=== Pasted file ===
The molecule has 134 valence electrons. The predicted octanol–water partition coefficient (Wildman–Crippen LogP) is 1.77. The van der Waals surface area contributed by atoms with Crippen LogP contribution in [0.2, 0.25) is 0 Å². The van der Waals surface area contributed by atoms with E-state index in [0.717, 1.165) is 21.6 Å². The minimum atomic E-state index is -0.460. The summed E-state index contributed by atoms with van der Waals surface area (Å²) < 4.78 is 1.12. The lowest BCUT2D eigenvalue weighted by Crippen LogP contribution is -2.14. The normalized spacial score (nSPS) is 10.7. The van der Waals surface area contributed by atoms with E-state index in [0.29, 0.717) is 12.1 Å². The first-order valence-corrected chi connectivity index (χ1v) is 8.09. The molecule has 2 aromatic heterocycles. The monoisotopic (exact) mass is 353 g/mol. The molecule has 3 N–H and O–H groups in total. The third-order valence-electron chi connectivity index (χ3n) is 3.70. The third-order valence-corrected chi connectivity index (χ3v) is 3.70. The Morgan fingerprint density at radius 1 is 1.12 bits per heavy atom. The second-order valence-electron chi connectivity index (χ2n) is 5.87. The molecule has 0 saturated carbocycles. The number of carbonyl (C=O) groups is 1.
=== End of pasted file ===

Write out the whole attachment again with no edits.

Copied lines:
The molecule has 134 valence electrons. The predicted octanol–water partition coefficient (Wildman–Crippen LogP) is 1.77. The van der Waals surface area contributed by atoms with Crippen LogP contribution in [0.2, 0.25) is 0 Å². The van der Waals surface area contributed by atoms with E-state index in [0.717, 1.165) is 21.6 Å². The minimum atomic E-state index is -0.460. The summed E-state index contributed by atoms with van der Waals surface area (Å²) < 4.78 is 1.12. The lowest BCUT2D eigenvalue weighted by Crippen LogP contribution is -2.14. The normalized spacial score (nSPS) is 10.7. The van der Waals surface area contributed by atoms with E-state index in [0.29, 0.717) is 12.1 Å². The first-order valence-corrected chi connectivity index (χ1v) is 8.09. The molecule has 2 aromatic heterocycles. The monoisotopic (exact) mass is 353 g/mol. The molecule has 3 N–H and O–H groups in total. The third-order valence-electron chi connectivity index (χ3n) is 3.70. The third-order valence-corrected chi connectivity index (χ3v) is 3.70. The Morgan fingerprint density at radius 1 is 1.12 bits per heavy atom. The second-order valence-electron chi connectivity index (χ2n) is 5.87. The molecule has 0 saturated carbocycles. The number of carbonyl (C=O) groups is 1.